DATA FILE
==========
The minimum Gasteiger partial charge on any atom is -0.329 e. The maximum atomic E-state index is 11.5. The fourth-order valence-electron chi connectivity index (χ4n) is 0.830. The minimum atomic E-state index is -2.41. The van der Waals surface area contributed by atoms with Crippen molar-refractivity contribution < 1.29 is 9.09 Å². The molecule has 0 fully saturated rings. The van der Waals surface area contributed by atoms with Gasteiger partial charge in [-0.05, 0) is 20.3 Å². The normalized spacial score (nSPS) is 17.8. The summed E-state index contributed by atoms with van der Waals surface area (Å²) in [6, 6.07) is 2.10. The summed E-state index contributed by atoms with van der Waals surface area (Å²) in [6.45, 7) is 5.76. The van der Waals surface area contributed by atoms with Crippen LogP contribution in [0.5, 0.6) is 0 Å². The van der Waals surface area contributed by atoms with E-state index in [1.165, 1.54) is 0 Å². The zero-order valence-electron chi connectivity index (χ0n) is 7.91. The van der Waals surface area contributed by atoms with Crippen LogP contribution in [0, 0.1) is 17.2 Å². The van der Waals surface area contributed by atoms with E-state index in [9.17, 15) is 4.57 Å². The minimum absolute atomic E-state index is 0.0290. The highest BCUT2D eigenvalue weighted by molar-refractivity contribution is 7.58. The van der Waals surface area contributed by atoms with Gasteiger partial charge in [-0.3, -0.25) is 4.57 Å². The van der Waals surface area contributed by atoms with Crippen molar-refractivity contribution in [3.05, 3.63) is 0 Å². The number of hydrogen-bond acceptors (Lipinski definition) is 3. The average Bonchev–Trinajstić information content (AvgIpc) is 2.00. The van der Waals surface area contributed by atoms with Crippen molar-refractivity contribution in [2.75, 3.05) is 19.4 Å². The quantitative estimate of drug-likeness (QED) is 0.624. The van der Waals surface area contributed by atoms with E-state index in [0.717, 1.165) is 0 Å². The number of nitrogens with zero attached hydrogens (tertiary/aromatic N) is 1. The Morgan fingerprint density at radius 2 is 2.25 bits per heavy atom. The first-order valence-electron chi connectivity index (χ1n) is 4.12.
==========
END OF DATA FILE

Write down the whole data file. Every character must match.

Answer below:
The minimum Gasteiger partial charge on any atom is -0.329 e. The maximum atomic E-state index is 11.5. The fourth-order valence-electron chi connectivity index (χ4n) is 0.830. The minimum atomic E-state index is -2.41. The van der Waals surface area contributed by atoms with Crippen molar-refractivity contribution < 1.29 is 9.09 Å². The molecule has 0 fully saturated rings. The van der Waals surface area contributed by atoms with Gasteiger partial charge in [-0.05, 0) is 20.3 Å². The normalized spacial score (nSPS) is 17.8. The summed E-state index contributed by atoms with van der Waals surface area (Å²) in [6, 6.07) is 2.10. The summed E-state index contributed by atoms with van der Waals surface area (Å²) in [6.45, 7) is 5.76. The van der Waals surface area contributed by atoms with Crippen LogP contribution in [0.5, 0.6) is 0 Å². The van der Waals surface area contributed by atoms with E-state index in [1.165, 1.54) is 0 Å². The zero-order valence-electron chi connectivity index (χ0n) is 7.91. The van der Waals surface area contributed by atoms with Crippen LogP contribution in [0, 0.1) is 17.2 Å². The van der Waals surface area contributed by atoms with E-state index in [9.17, 15) is 4.57 Å². The minimum absolute atomic E-state index is 0.0290. The highest BCUT2D eigenvalue weighted by molar-refractivity contribution is 7.58. The van der Waals surface area contributed by atoms with Gasteiger partial charge in [-0.3, -0.25) is 4.57 Å². The van der Waals surface area contributed by atoms with Crippen molar-refractivity contribution in [3.05, 3.63) is 0 Å². The number of hydrogen-bond acceptors (Lipinski definition) is 3. The average Bonchev–Trinajstić information content (AvgIpc) is 2.00. The van der Waals surface area contributed by atoms with Crippen molar-refractivity contribution in [2.75, 3.05) is 19.4 Å². The quantitative estimate of drug-likeness (QED) is 0.624. The van der Waals surface area contributed by atoms with E-state index in [0.717, 1.165) is 0 Å². The number of nitrogens with zero attached hydrogens (tertiary/aromatic N) is 1. The Morgan fingerprint density at radius 2 is 2.25 bits per heavy atom. The first-order valence-electron chi connectivity index (χ1n) is 4.12.